18 Non-experimental Research
Historical Evaluation Methodological

19 Role of Theory What is theory?
Set of inter-related concepts, definitions or propositions Specifies relationships among variables Represents a systematic view of specific phenomena

20 Role of Theory Clinical research
Systematic method for evaluating effectiveness of treatment Establishes basis for inductive generalizations about intervention Research validates theory

21 Purpose of Theories Summarize existing knowledge
Explain observable events by showing how variables are related Predict what should occur Stimulate the development of new knowledge

22 Scientific Thought Laws Theory testing Theory development DEDUCTION
Explanation of relationships Theory testing Conceptual Framework Empirical generalizations Research Hypotheses Predicted relationships DEDUCTION Theory development INDUCTION FACTS Empirical Obseravations

23 Characteristics of Theories
Rational explanation of observed facts Economical - efficient Important Consistent with observed facts

24 Theory Development Not discovered but created
Basic process is one of induction Multiple observations  collection of facts

25 Theory Testing In itself is not testable
Test hypotheses deduced from the theory Validity of a theory is derived from: empirical testing of hypotheses observation of phenomena that theory describes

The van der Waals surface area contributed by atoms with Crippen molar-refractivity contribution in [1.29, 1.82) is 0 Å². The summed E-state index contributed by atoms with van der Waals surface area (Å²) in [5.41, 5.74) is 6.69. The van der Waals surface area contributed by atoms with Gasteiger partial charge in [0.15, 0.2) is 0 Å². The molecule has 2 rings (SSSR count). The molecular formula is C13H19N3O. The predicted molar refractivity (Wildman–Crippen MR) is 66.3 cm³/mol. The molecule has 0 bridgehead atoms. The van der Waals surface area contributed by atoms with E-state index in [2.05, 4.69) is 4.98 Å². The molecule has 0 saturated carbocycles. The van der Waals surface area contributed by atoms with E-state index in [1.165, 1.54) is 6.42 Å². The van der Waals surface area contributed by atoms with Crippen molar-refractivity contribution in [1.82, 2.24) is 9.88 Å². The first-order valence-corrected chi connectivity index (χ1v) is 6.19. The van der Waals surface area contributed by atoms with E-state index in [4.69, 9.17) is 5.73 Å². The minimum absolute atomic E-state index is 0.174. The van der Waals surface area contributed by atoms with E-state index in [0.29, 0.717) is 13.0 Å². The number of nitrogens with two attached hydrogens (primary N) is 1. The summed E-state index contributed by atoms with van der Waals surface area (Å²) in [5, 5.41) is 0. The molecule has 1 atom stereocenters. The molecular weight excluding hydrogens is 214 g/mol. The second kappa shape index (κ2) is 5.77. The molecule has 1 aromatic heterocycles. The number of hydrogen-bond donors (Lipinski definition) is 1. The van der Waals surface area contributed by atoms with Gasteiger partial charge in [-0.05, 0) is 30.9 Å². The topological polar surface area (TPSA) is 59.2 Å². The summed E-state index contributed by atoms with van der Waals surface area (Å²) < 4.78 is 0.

26 Hypothesis Educated guess about outcome of study
Established after research questions are formulated and variables defined Results of research will support or not support the hypothesis

27 Hypothesis Hypothesis supported  theory supported Law
theory reaches level of absolute consistency in outcomes

28 Ethical Issues in Research
Relates to: conduct of clinical research in planning, implementation and to the valuing of human dignity and the protection of human rights.

29 Ethical Issues in Research
Integrity of the Researcher Responsible for honesty and integrity Pursue questions in those areas of greater importance to society Research must be meaningful Research must be reliable and valid Minimize bias Publish honest results Researchers should be aware of conflict of interest True credit for authorship

30 Protection of Human Rights in Clinical Research
Clinical research - document the efficacy and efficiency of treatment interventions Principles Respect for the individual Concern for each person’s well being Justice

31 Protection of Human Rights in Clinical Research
Establishment of Human Rights: Syphilis Study Nurenberg code of 1947 Declaration of Helsenki 1974 National Research Act

32 1974 National Research Act Ensures the protection of human subjects in research: Research proposal Informed consent IRB approval of proposal and consent

33 Elements of Informed Consent
Subjects must be fully informed Purpose Procedures Risks and discomforts Benefits Alternative to participation

34 Elements of Informed Consent
Confidentiality Request for more information Refusal or withdrawal Injury statement Consent statement Signature

35 IRB Federal regulations (NIH) states: Must be 5 members
Not all male or females , or member of one professional group One member must be concerned with non-scientific issues One member must not be affiliated with the institution